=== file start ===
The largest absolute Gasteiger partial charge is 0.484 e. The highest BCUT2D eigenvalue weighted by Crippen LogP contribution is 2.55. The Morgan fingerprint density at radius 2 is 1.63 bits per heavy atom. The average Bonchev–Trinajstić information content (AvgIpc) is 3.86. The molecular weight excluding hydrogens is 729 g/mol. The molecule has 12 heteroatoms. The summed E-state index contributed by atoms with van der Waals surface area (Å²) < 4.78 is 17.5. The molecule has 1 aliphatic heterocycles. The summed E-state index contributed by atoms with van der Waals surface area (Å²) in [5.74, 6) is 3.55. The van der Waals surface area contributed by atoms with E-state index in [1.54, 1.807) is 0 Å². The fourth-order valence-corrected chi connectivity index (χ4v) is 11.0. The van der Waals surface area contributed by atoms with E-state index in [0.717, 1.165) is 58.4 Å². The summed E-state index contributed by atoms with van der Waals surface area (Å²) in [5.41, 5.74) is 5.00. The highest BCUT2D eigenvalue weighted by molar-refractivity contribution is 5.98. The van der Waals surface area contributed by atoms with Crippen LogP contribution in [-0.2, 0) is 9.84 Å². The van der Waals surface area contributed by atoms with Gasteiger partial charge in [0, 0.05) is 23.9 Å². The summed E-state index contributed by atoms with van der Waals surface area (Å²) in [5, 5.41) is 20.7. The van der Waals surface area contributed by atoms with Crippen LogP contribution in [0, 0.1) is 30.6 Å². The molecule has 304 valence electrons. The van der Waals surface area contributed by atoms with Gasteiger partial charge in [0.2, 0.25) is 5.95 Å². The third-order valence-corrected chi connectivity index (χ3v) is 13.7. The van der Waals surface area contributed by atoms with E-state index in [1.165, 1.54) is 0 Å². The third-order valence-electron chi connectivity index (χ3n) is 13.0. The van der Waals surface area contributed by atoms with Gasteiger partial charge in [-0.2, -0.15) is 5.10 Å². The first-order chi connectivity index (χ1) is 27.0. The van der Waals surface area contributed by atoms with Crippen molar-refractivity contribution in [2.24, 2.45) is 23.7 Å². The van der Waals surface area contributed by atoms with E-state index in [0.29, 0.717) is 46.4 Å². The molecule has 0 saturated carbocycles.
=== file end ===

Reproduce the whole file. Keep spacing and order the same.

The largest absolute Gasteiger partial charge is 0.484 e. The highest BCUT2D eigenvalue weighted by Crippen LogP contribution is 2.55. The Morgan fingerprint density at radius 2 is 1.63 bits per heavy atom. The average Bonchev–Trinajstić information content (AvgIpc) is 3.86. The molecular weight excluding hydrogens is 729 g/mol. The molecule has 12 heteroatoms. The summed E-state index contributed by atoms with van der Waals surface area (Å²) < 4.78 is 17.5. The molecule has 1 aliphatic heterocycles. The summed E-state index contributed by atoms with van der Waals surface area (Å²) in [5.74, 6) is 3.55. The van der Waals surface area contributed by atoms with E-state index in [1.54, 1.807) is 0 Å². The fourth-order valence-corrected chi connectivity index (χ4v) is 11.0. The van der Waals surface area contributed by atoms with E-state index in [0.717, 1.165) is 58.4 Å². The summed E-state index contributed by atoms with van der Waals surface area (Å²) in [5.41, 5.74) is 5.00. The highest BCUT2D eigenvalue weighted by molar-refractivity contribution is 5.98. The van der Waals surface area contributed by atoms with Crippen LogP contribution in [-0.2, 0) is 9.84 Å². The van der Waals surface area contributed by atoms with Gasteiger partial charge in [0, 0.05) is 23.9 Å². The summed E-state index contributed by atoms with van der Waals surface area (Å²) in [5, 5.41) is 20.7. The van der Waals surface area contributed by atoms with Crippen LogP contribution in [0, 0.1) is 30.6 Å². The molecule has 304 valence electrons. The van der Waals surface area contributed by atoms with Gasteiger partial charge in [0.2, 0.25) is 5.95 Å². The third-order valence-corrected chi connectivity index (χ3v) is 13.7. The van der Waals surface area contributed by atoms with E-state index in [1.165, 1.54) is 0 Å². The third-order valence-electron chi connectivity index (χ3n) is 13.0. The van der Waals surface area contributed by atoms with Gasteiger partial charge in [-0.2, -0.15) is 5.10 Å². The first-order chi connectivity index (χ1) is 27.0. The van der Waals surface area contributed by atoms with Crippen molar-refractivity contribution in [2.24, 2.45) is 23.7 Å². The van der Waals surface area contributed by atoms with E-state index in [0.29, 0.717) is 46.4 Å². The molecule has 0 saturated carbocycles.